Installation is simple: just install the attached .deb file, which just installs launch-restore into /usr/local/bin, and downloads wmctrl & xautomation if they are not on your system (needed for window handling). If you later want to remove the script, just use synpatic or apt-get to remove "launch-restore" and it will undo everything.
In the simplest case, all you need to do is modify the launcher (I only do this to the icons I put on my panel, but you could also modify the menu entries) by inserting
in front of the program name (and any parameters) already in the launcher. MATCH is a string specific to each program that wmctrl will use to determine if the program is already running. MATCH is tested against either the "name" of a window (i.e., the title you see in the title bar) or the "class" (usually something related to the name of the actual executable). By default, "class" is used, as that is more reliable, but for some programs that won't work. Note that all matching is case-sensitive.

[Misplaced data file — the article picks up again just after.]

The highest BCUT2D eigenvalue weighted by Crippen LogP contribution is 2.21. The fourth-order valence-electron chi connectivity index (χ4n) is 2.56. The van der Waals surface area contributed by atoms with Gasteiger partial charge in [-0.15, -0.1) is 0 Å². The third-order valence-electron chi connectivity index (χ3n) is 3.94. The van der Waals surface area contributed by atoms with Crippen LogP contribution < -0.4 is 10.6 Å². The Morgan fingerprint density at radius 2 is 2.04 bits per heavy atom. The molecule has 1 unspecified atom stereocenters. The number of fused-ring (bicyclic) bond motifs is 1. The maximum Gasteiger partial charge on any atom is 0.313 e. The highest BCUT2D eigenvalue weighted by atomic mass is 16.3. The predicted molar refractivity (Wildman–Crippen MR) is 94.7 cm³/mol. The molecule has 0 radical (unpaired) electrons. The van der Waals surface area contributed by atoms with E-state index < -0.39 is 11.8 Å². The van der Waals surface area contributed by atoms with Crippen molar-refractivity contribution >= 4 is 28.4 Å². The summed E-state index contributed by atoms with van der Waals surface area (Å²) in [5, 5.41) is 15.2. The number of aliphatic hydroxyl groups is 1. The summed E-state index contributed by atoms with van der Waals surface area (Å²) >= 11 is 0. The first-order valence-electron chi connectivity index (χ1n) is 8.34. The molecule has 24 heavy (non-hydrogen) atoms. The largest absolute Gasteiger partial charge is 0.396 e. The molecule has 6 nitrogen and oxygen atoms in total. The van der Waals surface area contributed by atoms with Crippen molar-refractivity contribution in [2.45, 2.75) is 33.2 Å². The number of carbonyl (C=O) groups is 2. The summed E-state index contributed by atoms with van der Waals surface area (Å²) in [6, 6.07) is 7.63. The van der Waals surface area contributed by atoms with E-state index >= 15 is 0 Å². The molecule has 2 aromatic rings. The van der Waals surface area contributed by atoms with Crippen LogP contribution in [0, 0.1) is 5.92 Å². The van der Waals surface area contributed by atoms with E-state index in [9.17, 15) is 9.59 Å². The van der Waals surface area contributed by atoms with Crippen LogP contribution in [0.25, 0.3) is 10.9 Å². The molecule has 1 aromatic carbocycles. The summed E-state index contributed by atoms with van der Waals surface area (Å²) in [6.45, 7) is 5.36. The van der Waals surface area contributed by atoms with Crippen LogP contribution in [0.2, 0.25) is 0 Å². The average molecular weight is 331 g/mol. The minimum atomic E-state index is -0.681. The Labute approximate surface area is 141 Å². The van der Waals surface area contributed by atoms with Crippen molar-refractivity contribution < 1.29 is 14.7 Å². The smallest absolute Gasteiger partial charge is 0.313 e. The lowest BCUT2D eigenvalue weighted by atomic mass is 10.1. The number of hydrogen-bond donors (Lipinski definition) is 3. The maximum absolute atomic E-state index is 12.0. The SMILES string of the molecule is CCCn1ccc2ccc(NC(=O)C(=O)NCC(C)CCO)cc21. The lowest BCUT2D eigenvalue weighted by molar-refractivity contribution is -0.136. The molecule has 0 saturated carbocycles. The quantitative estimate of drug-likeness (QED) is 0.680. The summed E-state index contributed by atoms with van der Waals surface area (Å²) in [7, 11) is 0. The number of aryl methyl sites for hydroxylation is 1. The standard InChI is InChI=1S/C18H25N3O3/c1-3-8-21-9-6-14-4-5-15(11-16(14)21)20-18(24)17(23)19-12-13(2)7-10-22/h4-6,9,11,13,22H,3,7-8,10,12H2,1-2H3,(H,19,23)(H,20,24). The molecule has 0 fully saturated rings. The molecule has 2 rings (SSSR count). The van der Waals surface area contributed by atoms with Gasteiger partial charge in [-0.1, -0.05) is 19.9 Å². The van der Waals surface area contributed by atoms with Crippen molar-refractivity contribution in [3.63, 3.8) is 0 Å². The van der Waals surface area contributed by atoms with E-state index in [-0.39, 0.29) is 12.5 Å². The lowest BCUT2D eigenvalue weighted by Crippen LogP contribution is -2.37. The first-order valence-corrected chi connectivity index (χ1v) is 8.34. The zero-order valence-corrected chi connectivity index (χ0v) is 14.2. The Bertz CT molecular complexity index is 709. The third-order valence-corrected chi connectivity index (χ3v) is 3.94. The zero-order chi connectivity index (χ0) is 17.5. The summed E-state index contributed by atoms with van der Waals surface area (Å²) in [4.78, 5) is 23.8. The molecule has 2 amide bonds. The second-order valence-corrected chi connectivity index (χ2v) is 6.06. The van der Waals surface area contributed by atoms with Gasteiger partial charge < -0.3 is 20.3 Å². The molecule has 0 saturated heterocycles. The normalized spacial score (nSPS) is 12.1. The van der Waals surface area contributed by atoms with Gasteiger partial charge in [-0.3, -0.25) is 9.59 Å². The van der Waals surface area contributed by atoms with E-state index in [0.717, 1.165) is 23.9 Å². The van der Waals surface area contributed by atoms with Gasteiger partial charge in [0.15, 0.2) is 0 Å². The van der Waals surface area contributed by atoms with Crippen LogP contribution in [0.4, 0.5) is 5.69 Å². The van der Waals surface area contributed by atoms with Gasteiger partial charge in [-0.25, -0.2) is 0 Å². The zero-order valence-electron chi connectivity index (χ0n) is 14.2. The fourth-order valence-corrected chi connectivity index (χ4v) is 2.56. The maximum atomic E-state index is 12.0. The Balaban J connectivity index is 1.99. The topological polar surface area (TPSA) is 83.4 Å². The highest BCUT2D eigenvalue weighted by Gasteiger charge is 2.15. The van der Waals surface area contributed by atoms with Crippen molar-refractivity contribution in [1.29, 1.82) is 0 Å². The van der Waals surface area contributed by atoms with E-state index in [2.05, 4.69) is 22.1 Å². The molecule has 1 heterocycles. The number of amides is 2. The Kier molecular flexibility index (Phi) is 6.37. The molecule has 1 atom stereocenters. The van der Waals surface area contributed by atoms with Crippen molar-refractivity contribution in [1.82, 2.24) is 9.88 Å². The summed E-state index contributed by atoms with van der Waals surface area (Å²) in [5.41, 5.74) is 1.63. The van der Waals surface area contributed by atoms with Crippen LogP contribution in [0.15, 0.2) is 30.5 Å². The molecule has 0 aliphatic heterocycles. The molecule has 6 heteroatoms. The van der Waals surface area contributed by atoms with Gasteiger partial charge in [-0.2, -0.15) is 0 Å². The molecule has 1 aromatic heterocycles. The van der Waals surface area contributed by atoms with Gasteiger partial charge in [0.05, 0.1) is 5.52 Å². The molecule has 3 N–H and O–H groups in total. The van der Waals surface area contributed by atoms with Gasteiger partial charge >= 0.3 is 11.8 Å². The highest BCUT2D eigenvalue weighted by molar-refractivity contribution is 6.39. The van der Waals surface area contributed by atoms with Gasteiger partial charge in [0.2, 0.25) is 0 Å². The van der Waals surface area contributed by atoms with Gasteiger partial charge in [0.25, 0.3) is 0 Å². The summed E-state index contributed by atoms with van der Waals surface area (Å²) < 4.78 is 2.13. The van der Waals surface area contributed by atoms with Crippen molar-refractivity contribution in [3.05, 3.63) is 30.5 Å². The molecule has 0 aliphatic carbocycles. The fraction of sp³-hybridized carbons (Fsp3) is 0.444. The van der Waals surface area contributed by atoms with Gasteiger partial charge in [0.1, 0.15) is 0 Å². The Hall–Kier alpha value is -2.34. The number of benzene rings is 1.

If you wish to just match against the name, you use the "-n" option. For example, to match Firefox, your launcher should look like:
(The %u is there so you can drag & drop a file onto the Firefox icon and have it open in Firefox.)
7.04 and earlier: launch-restore -n Firefox firefox %u
7.10: launch-restore -n Firefox-bin firefox %u
To determine the class of a program, run this in a terminal with the application(s) running:
Which will produce an output something like this (from my system at the moment, running 7.04):